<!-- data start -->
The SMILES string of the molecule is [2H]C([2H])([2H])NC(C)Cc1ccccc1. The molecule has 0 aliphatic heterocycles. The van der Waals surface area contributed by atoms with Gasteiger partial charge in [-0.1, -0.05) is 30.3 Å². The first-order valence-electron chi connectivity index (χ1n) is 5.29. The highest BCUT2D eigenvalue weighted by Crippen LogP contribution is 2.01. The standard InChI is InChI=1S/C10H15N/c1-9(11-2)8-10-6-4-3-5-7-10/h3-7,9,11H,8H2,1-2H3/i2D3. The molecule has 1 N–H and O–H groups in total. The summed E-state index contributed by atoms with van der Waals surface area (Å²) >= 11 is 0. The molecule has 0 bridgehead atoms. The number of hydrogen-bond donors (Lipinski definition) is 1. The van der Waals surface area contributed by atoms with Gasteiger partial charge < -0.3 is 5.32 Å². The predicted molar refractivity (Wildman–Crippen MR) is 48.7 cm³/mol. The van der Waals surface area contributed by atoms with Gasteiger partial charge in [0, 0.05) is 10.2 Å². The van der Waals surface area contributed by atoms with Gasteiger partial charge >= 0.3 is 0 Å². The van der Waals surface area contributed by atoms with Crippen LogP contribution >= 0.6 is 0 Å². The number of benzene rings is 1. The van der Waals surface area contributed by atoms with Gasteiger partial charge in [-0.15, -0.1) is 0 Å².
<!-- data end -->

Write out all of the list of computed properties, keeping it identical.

The SMILES string of the molecule is [2H]C([2H])([2H])NC(C)Cc1ccccc1. The molecule has 0 aliphatic heterocycles. The van der Waals surface area contributed by atoms with Gasteiger partial charge in [-0.1, -0.05) is 30.3 Å². The first-order valence-electron chi connectivity index (χ1n) is 5.29. The highest BCUT2D eigenvalue weighted by Crippen LogP contribution is 2.01. The standard InChI is InChI=1S/C10H15N/c1-9(11-2)8-10-6-4-3-5-7-10/h3-7,9,11H,8H2,1-2H3/i2D3. The molecule has 1 N–H and O–H groups in total. The summed E-state index contributed by atoms with van der Waals surface area (Å²) >= 11 is 0. The molecule has 0 bridgehead atoms. The number of hydrogen-bond donors (Lipinski definition) is 1. The van der Waals surface area contributed by atoms with Gasteiger partial charge < -0.3 is 5.32 Å². The predicted molar refractivity (Wildman–Crippen MR) is 48.7 cm³/mol. The van der Waals surface area contributed by atoms with Gasteiger partial charge in [0, 0.05) is 10.2 Å². The van der Waals surface area contributed by atoms with Gasteiger partial charge >= 0.3 is 0 Å². The van der Waals surface area contributed by atoms with Crippen LogP contribution >= 0.6 is 0 Å². The number of benzene rings is 1. The van der Waals surface area contributed by atoms with Gasteiger partial charge in [-0.15, -0.1) is 0 Å².